This post is an excerpt from an article originally published in 2007 by the International Journal of Clinical Practice. Click the link at the bottom to read the full article.
Patients with refractory angina often suffer from erectile dysfunction.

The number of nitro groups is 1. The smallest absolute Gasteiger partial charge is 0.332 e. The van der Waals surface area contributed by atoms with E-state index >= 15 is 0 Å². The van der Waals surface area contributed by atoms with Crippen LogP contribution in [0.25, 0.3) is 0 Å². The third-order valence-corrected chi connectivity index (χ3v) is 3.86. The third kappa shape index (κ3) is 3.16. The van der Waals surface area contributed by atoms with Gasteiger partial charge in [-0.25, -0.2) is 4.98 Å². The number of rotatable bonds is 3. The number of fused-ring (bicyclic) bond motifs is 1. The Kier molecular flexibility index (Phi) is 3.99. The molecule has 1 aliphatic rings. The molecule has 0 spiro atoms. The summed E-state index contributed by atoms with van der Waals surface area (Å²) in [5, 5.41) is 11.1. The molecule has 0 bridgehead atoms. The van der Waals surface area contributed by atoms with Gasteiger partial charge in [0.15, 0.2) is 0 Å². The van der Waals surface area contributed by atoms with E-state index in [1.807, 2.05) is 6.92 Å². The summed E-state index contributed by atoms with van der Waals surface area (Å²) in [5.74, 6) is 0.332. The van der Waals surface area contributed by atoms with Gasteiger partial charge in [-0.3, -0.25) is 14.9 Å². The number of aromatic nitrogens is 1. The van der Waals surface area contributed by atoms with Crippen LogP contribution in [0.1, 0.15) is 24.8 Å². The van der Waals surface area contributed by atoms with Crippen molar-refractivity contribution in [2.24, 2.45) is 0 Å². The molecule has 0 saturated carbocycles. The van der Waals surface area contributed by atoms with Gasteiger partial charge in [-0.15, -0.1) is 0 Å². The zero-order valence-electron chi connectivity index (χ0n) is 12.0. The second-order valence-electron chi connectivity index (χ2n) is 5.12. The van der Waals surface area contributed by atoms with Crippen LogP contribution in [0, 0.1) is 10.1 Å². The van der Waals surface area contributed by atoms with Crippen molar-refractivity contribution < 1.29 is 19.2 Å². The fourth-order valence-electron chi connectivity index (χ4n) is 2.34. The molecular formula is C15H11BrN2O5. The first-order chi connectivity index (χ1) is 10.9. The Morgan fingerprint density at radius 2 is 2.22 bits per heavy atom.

Enhanced external counterpulsation (EECP) decreases symptoms of angina, and increases nitric oxide release. This study evaluated the effect of EECP on sexual function in men with severe angina. The International Index of Erectile Function (IIEF) was used to assess erectile function of severe angina patients enroled in the International EECP Patient Registry. Their symptom status, medication use, adverse clinical events and quality of life were also recorded before and after completing a course of EECP. A cohort of 120 men (mean age 65.0+/-9.7) was enroled. The men had severe coronary disease with 69% having a prior myocardial infarction, 90% prior coronary artery bypass graft or percutaneous coronary intervention, 49% with three vessel coronary artery disease, 86% were not candidates for further revascularisation, 71% hypertensive, 83% dyslipidaemia, 42% diabetes mellitus, 75% smoking and 68% using nitrates. Functional status was low with a mean Duke Activity Status Inventory score of 16.6+/-14.8. After 35 h of EECP anginal status improved in 89%, and functional status in 63%. A comparison of the IIEF scores pre- and post-EECP therapy demonstrated a significant improvement in erectile function from 10.0+/-1.0 to 11.8+/-1.0 (p=0.003), intercourse satisfaction (4.2+/-0.5 to 5.0+/-0.5, p=0.009) and overall satisfaction (4.7+/-0.3 to 5.3+/-0.3, p=0.001). However, there were no significant changes in orgasmic function (4.2+/-0.4 to 4.6+/-0.4, p=0.19) or sexual desire (5.3+/-0.2 to 5.5+/-0.2). The findings suggest that EECP therapy is associated with improvement in erectile function in men with refractory angina.